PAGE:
The Changing Face of Publishing-Agents

After having read this article: http://www.idealog.com/blog/the-evolving-role-of-agents, I have been very curious about how this whole economic crisis in publishing is affecting agents. We hear all sorts of info about how hard it is for authors now, as well as how houses are cutting back on their acquiring, laying off staff, etc. So, where do the agents fit into this? And more importantly, what are they going to end up doing about it?

Given that publishers are focusing even more on sure money-makers than previously, this narrowing of focus might actually benefit those few agents who have a best-seller clientele, work with celebrities, or any other folks with big platforms who are as guaranteed as one can generally be in publishing to make money. For the greater bulk of agents whose base is more in the mid-list, this shrinking of the market would seem to have a detrimental effect. Publishers don’t want to put up as big an advance, don’t want to risk as much. They can’t afford it. This has to be affecting the pocketbook. So, what are they to do to maintain viability? It could also be that they aren’t terribly affected by this change, but I suspect it is.

One thing I see happening is the fact that the editors at big houses are actually doing far less editing (even more so now than before). They are in the position now of being almost purelydevoted to acquisition. They want clean, basically ready to publish material. This seems to put the agent in the position of taking on a greater focus as an editor. Some agents are former editors or are those who actually enjoy the editing process. The question of course is time. They are already overloaded trying to deal with acquiring new clients and dealing with all the goings on of current clients. How can they deal with this shift?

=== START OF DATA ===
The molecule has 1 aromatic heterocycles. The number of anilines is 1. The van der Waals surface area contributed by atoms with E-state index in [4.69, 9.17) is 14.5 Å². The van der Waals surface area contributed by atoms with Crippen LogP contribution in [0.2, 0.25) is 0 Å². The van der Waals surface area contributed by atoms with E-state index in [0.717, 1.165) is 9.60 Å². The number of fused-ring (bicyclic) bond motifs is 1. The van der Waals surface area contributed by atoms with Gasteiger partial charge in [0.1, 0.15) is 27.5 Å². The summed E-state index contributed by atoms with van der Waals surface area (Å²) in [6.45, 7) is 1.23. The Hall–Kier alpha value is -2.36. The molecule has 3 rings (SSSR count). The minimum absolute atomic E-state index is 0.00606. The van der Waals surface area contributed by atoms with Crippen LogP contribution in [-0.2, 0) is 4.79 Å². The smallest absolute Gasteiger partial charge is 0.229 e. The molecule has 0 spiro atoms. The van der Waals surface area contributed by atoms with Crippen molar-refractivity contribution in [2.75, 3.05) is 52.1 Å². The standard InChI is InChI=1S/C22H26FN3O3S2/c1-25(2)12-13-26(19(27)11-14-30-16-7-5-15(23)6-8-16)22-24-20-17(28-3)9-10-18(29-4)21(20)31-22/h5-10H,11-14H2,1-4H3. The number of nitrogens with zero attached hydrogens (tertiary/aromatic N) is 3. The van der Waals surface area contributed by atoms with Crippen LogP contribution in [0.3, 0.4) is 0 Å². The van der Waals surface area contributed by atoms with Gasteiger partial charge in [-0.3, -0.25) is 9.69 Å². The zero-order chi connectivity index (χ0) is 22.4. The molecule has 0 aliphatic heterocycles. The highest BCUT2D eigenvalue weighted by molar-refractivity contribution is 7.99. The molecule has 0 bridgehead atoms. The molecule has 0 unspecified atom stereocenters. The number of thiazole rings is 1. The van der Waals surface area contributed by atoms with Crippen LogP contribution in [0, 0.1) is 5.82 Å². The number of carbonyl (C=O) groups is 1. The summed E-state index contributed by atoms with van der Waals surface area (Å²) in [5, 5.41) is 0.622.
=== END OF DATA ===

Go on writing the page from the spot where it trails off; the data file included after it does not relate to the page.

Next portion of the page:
One method of course is to not take on any new clients who don’t present clean, well-edited manuscripts. Not that authors shouldn’t be doing this anyway, but agents have been known to take on stories they really like but feel it needs some work to be marketable to the publishers. Will this added pressure now make them less inclined to do this? My guess is yes. Another possibility is that agents will turn to negotiating editing services into their client contracts. Need significant edits? The services of the agent in this regard may cost you another 5%. I’m sure there are other ways agents may look for additional compensation in order to ensure ‘publisher ready’ manuscripts. Agents might look into fees for services on the backend too, regarding publicity, marketing, additional rights, etc.

However it may pan out, I suspect the average agent is hurting in this changing climate, and just like everyone else in this industry, changes in the ways they do things are likely coming. What do you think they might be?

Advertisements

Leave a Reply

Fill in your details below or click an icon to log in:

WordPress.com Logo

You are commenting using your WordPress.com account. Log Out / Change )

Twitter picture

You are commenting using your Twitter account. Log Out / Change )

Facebook photo

You are commenting using your Facebook account. Log Out / Change )

Google+ photo

You are commenting using your Google+ account. Log Out / Change )

Connecting to %s

%d bloggers like this: